Sat, 09 Dec 2023

Frankfurt [Germany], March 17 (ANI): The European Central Bank raised interest rates by a half-percentage point (0.5 or 50 basis points), The Wall Street Journal reported.

The central bank also promised emergency support for eurozone banks if needed, showing the policymakers' balancing act as they seek to combat high inflation without aggravating strains in the financial systemThe ECB said in a statement that it would increase its key rate to 3 per cent, following consecutive half-point rate increases in February and December. The 50 basis points (bps) rise surprised analysts who had expected a smaller uptick given the tense market situation after the collapse of Silicon Valley Bank, WSJ said.

At a news conference on Thursday, ECB President Christine Lagarde signalled the bank would be cautious about further rate increases, while stressing it stood ready to provide fresh liquidity to banks. Policymakers will make future rate decisions based on coming economic data, she said, a change from previously announcing plans for rate increases months in advance.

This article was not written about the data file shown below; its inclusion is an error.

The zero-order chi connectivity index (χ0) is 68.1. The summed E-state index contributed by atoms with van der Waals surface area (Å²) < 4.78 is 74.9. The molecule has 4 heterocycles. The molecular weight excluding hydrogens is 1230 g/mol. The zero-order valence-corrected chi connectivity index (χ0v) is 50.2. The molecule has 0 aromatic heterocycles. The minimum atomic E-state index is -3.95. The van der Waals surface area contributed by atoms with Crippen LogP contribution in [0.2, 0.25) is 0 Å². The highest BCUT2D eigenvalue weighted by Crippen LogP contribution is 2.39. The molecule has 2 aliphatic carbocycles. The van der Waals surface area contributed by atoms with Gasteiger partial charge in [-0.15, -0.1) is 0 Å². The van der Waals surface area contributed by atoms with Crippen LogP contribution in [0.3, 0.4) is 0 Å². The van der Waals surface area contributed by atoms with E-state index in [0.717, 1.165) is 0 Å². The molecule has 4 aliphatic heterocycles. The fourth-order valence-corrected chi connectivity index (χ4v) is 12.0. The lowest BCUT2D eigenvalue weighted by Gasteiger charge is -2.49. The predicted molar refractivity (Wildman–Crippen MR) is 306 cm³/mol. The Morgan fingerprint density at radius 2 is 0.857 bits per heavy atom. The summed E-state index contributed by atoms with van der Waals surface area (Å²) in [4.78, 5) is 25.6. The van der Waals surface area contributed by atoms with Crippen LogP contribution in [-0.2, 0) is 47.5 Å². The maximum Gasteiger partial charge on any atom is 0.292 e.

"It's not business as usual," Lagarde said. "It is not possible at this point in time...to determine what the path will be going forward."European stock markets rallied while government bonds gyrated following the announcements, according to WSJ. Analysts said the moves suggested interest rates would be lower than expected, with markets now pricing a peak ECB rate just above 3 per cent, down from about 4 per cent one week ago.

WSJ said the yield on the 10-year German bund declined to 2.132 per cent from 2.193 per cent before the release and then rose to 2.260 per cent.

WSJ said the ECB's decision provides an early glimpse into how major central banks, including the Federal Reserve, might respond to recent signs of market distress that started with the collapse of SVB and a second large US bank last week.

Both the Fed and the Bank of England are set to hold their policy meetings next week.

The ECB decision to push ahead with its pre-announced rate rise suggests that the central bank, at least, still sees pushing down high and sticky inflation in the eurozone as its priority, WSJ said. (ANI)

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